* "Right to Know: How to Protect Oneself From Hazards on the Job." The purpose of this book is to develop occupational competence in knowing why protecting oneself on the job is important. The book describes how to identify the three major types of on-the-job hazards and how to use appropriate protective devices and techniques, and gives examples of how workers in various occupations protect themselves from hazards.

Interviewer: Are you writing other books?
Hofstrand: I’ve just finished drafting another book with a working title of Views from the Hill: On Philosophy, Photography, and Farming in the ‘50s. In it I try to draw meaning and philosophical considerations — life lessons, if you will — from seemingly mundane experiences I had while farming with my Dad in North Dakota in the 1950s. What makes the book special is that it contains full-color photographs that my Dad took of these experiences. I expect that the book will contain about 250 pages, a glossary, an index and will be a demi trade softback with an ISBN 0-9610892-0-2, and will sell for about $20.

Richard Hofstrand


Oberon 4-H’er gathers lots of coupons to help military
Jakob Schmid of Oberon has contributed 14,252 coupons to help military families stationed overseas as part of the Farm & Home Improvement 4-H Club’s service project.
National brand coupons are clipped and deposited in a box at Tracy’s Market in Maddock. The coupons are collected by the Theo. A. Togstad American Legion Auxiliary Unit 123 of Maddock and sent to help military personnel and their families stationed overseas.
Nine-year-old Jakob has submitted more than 1100 coupons per month since the early fall of 2005.
His dedication to this cause has been supplemented by the efforts of his grandmothers, church friends and Veloy Vallier, a family friend he visits at the Maddock Memorial Home each Wednesday.
Jakob is the son of Pam and Tom Schmid of Oberon.

Jakob Schmid


Schmid family enjoys typical Thanksgiving
The home of Norma Schmid of Minnewaukan was probably typical of many homes in the area on Thanksgiving Day.
A THANKSGIVING STORY
Four hours after awakening to a frenzied Thanksgiving morning, Norma Schmid’s first guests arrived at 10 a.m., bearing pie and ready to eat.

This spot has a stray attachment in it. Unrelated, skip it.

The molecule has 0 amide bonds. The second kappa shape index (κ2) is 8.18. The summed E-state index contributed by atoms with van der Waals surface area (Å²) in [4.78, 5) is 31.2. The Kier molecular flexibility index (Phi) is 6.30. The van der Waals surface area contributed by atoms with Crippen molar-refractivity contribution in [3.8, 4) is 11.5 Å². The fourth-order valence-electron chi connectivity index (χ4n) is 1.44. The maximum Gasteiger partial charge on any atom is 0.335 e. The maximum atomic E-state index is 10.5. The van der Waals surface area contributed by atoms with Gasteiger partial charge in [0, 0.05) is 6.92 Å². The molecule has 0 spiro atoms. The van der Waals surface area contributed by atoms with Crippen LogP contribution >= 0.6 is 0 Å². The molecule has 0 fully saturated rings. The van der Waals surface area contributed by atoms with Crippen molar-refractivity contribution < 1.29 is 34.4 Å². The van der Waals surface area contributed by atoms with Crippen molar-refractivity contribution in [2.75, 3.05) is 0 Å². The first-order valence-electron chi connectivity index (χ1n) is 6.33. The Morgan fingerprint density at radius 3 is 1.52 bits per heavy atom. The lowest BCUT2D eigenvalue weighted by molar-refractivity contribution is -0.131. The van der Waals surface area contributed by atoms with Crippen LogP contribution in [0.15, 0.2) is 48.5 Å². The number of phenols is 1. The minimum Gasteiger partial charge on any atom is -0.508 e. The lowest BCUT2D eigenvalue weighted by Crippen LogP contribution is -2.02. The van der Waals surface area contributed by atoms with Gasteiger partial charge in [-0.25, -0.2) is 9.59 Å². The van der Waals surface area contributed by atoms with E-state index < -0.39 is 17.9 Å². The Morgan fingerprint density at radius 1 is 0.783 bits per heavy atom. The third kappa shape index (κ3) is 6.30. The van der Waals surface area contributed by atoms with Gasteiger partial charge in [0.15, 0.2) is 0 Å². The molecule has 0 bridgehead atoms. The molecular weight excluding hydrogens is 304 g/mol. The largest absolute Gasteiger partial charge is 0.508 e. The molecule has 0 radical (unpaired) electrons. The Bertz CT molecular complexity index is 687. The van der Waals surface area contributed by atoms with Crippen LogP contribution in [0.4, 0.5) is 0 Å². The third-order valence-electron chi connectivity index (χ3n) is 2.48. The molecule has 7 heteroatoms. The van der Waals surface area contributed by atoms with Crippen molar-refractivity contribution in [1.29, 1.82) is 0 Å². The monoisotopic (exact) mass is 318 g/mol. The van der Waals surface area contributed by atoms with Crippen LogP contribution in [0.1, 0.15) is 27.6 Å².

The turkey was roasting in the oven and the good dishes were set out on the white lace tablecloth.
"About three hours until dinner," said Norma, basting the turkey. With three hours to go the guests resorted to pilfering the candy dish. Then with 2:57 left to go they decided to occupy their time. Daughter Carrie Iverson set herself up as the second cook in the kitchen. Grandchildren Rachel, Sarah and Keenan took the hyperactive Labrador on a walk. Son-in-law Kevin, drawing from previous experience, stayed as far away from the kitchen as possible.
Other guests began arriving, Son Carl came bearing walleye. Sister Dorothy Hovden brought buns, pie and an angel food cake. Son Milton and his wife Nita brought olives (because Nita likes them), a green bean casserole, cranberry sauce and baked squash. Oh, wait! They only tantalized the other guests with tales of the baked squash, saying it wasn’t done, but in all probability they’d finished it off before they came.
The turkey was finally done and it was beautiful.
After a photo shoot of Norma smiling with the turkey, looking at the turkey and pretending to lick the turkey, the food was on the table.
Dorothy was forcibly escorted to a seat at the main table, having made a run for one of the TV trays. She was then coerced to sing the table grace. After a chorusing "Amen," the family set on the food like a starving hamster on a granola bar.
Half an hour later everyone declared themselves stuffed and ready for dessert. Out came Dorothy’s beautiful angel food cake bedecked in candles.
The birthday song was sung for Nita. Milton ran home to get homemade ice cream and his dog, Button. After further stuffing themselves with cake and ice cream, nobody had any room for Sarah’s pie. Which is OK, because it was eaten later.

Norma Schmid with her turkey.